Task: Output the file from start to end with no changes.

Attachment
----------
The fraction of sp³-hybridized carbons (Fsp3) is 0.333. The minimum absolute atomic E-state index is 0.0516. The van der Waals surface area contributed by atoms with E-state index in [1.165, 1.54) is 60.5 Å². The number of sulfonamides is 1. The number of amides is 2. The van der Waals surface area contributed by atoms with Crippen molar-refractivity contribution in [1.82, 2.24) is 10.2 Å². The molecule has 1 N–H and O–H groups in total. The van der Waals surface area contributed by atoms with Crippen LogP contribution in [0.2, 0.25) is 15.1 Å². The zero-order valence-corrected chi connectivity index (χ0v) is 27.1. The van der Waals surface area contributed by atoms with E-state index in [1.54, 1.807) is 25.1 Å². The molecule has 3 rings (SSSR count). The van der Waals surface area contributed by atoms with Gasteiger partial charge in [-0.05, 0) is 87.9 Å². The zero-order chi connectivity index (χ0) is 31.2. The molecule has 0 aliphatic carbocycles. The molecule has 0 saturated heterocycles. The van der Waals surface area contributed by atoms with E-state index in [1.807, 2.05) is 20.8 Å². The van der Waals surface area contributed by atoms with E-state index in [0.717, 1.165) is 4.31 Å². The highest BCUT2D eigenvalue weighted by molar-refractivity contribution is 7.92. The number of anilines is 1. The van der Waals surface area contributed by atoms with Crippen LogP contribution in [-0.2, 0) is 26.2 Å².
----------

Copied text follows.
The fraction of sp³-hybridized carbons (Fsp3) is 0.333. The minimum absolute atomic E-state index is 0.0516. The van der Waals surface area contributed by atoms with E-state index in [1.165, 1.54) is 60.5 Å². The number of sulfonamides is 1. The number of amides is 2. The van der Waals surface area contributed by atoms with Crippen molar-refractivity contribution in [1.82, 2.24) is 10.2 Å². The molecule has 1 N–H and O–H groups in total. The van der Waals surface area contributed by atoms with Crippen LogP contribution in [0.2, 0.25) is 15.1 Å². The zero-order valence-corrected chi connectivity index (χ0v) is 27.1. The van der Waals surface area contributed by atoms with E-state index in [1.54, 1.807) is 25.1 Å². The molecule has 3 rings (SSSR count). The van der Waals surface area contributed by atoms with Gasteiger partial charge in [-0.05, 0) is 87.9 Å². The zero-order chi connectivity index (χ0) is 31.2. The molecule has 0 aliphatic carbocycles. The molecule has 0 saturated heterocycles. The van der Waals surface area contributed by atoms with E-state index in [1.807, 2.05) is 20.8 Å². The van der Waals surface area contributed by atoms with E-state index in [0.717, 1.165) is 4.31 Å². The highest BCUT2D eigenvalue weighted by molar-refractivity contribution is 7.92. The number of anilines is 1. The van der Waals surface area contributed by atoms with Crippen LogP contribution in [-0.2, 0) is 26.2 Å².